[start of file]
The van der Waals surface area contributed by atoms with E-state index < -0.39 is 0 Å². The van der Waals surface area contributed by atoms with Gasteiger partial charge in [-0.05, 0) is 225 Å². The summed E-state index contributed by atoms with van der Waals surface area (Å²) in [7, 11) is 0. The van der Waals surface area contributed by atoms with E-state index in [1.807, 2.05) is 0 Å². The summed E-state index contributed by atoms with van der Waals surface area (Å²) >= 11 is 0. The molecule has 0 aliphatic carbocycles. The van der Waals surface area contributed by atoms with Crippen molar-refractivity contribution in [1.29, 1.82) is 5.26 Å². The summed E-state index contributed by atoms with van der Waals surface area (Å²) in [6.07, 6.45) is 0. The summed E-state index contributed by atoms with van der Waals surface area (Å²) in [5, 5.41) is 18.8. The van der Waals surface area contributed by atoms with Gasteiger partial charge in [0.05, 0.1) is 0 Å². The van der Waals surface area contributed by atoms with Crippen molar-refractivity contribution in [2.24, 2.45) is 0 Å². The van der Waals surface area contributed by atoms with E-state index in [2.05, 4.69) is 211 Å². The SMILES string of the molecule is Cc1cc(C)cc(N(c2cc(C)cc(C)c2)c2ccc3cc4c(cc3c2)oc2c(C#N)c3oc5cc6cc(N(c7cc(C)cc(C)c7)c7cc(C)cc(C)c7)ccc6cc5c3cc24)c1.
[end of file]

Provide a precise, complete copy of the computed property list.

The van der Waals surface area contributed by atoms with E-state index < -0.39 is 0 Å². The van der Waals surface area contributed by atoms with Gasteiger partial charge in [-0.05, 0) is 225 Å². The summed E-state index contributed by atoms with van der Waals surface area (Å²) in [7, 11) is 0. The van der Waals surface area contributed by atoms with E-state index in [1.807, 2.05) is 0 Å². The summed E-state index contributed by atoms with van der Waals surface area (Å²) >= 11 is 0. The molecule has 0 aliphatic carbocycles. The van der Waals surface area contributed by atoms with Crippen molar-refractivity contribution in [1.29, 1.82) is 5.26 Å². The summed E-state index contributed by atoms with van der Waals surface area (Å²) in [6.07, 6.45) is 0. The summed E-state index contributed by atoms with van der Waals surface area (Å²) in [5, 5.41) is 18.8. The van der Waals surface area contributed by atoms with Gasteiger partial charge in [0.05, 0.1) is 0 Å². The van der Waals surface area contributed by atoms with Crippen molar-refractivity contribution in [2.24, 2.45) is 0 Å². The van der Waals surface area contributed by atoms with E-state index in [2.05, 4.69) is 211 Å². The SMILES string of the molecule is Cc1cc(C)cc(N(c2cc(C)cc(C)c2)c2ccc3cc4c(cc3c2)oc2c(C#N)c3oc5cc6cc(N(c7cc(C)cc(C)c7)c7cc(C)cc(C)c7)ccc6cc5c3cc24)c1.